Land Journal October–November 2016

Page 20



Here’s the deal Sam Szoke-Burke explains the benefits of improving public access to investment deals in low-income countries


he last decade saw a spike in the acquisition of land in low-income countries by investors seeking to carry out agricultural or forestry projects. In many of these countries, agricultural and forestry concessions are granted through investment contracts between the government and the company. These are seldom made available to the public, despite their important implications for public policy. In some circumstances, they can even change the way in which domestic laws apply to the investment. is a new tool that makes agricultural and forestry contracts easier to access and understand. This offers a range benefits, including the encouragement of more sustainable land-use practices and fresh opportunities for public participation in decision-making on such investments.

Land-based investments and development Governments in low-income countries often view large-scale land-based investments, including in agriculture and forestry, as a potential vehicle for accelerating national development. Such investments are often framed as offering opportunities for job creation, increased public revenues, skills and technology transfers for local actors, improved infrastructure, and even, in the case of agricultural projects, the potential for increased food security. Interested companies seek to capitalise on the cheap rent, guaranteed access to water and other negotiated 20 OC TOBER/NOVEMBER 2016

benefits that governments may offer. Where possible, investors – including domestic companies and wealthy citizens, as well as foreign companies – may seek large tracts of land for such concessions, in order to maximise economies of scale and increase their profit margins. While these opportunities may be attractive to investors and governments, the potential adverse impacts for stakeholders, and their subsequent effects, for local residents need to be taken properly into account. Central to this risk is the question of land, which is the basis of livelihoods and culture for many rural residents of low-income countries, including subsistence farmers who grow crops on small plots of land, pastoralists who graze livestock, and nomadic and indigenous peoples who rely on lands, forests and waterways as sources of sustenance, medicine, income, culture and self-identity. While such stakeholders’ land rights are often not formally recognised by the government, they may still have legitimate claims to the land that must be respected, as asserted in international documents such as the Voluntary Guidelines on the Responsible Governance of Tenure of Land, Fisheries and Forests in the Context of National Food Security. Land can also be so intertwined with local residents’ social, spiritual and economic networks that it may not be possible to remedy such impacts adequately through the provision of money or replacement land. These high stakes illustrate why deals to facilitate land-based investments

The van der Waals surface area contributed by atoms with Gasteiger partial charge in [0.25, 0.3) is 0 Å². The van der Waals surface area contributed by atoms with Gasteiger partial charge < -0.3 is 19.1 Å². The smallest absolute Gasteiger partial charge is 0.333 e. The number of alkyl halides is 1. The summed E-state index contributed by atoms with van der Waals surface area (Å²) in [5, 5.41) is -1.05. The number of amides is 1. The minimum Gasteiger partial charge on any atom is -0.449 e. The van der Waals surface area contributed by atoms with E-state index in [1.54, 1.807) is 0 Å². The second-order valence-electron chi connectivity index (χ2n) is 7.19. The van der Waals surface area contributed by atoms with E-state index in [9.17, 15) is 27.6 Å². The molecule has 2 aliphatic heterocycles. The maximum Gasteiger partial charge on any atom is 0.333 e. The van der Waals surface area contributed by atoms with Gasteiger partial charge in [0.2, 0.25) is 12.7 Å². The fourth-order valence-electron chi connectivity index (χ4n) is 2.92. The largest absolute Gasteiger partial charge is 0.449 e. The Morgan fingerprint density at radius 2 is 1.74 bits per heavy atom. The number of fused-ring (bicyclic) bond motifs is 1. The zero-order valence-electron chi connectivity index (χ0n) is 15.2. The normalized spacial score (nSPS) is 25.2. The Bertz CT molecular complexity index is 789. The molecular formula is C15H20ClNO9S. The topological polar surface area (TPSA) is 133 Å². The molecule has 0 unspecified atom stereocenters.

need public scrutiny and participation. Yet in practice, the investment contracts tend to be negotiated in private. They cannot usually be accessed by the general public; neither, in some cases, by some government bodies charged with regulating such investments.

What are investment contracts? These are agreements made between host governments and investors. In exchange for the government granting the right to access the land and invest for a given period of time, investors generally agree to pay land rents, and in some cases provide other benefits to the government or local communities. Unlike a residential lease of the kind that a tenant may sign with the owner of a house or apartment building in which they wish to live, these contracts have the potential to alter how national laws apply to the investment. For example, governments may decide to offer tax holidays to attract investors, or even agree to freeze regulation at the point the contract is signed, so that any laws passed subsequently – whether they concern tax, environmental protection or even human rights – will not apply to the investor’s operations.

Transparency and the rule of law Investment contracts not only affect how countries pursue development, but also can undermine the integrity of their legal systems and democratic processes. By excluding the public and the legislature from negotiations, the power

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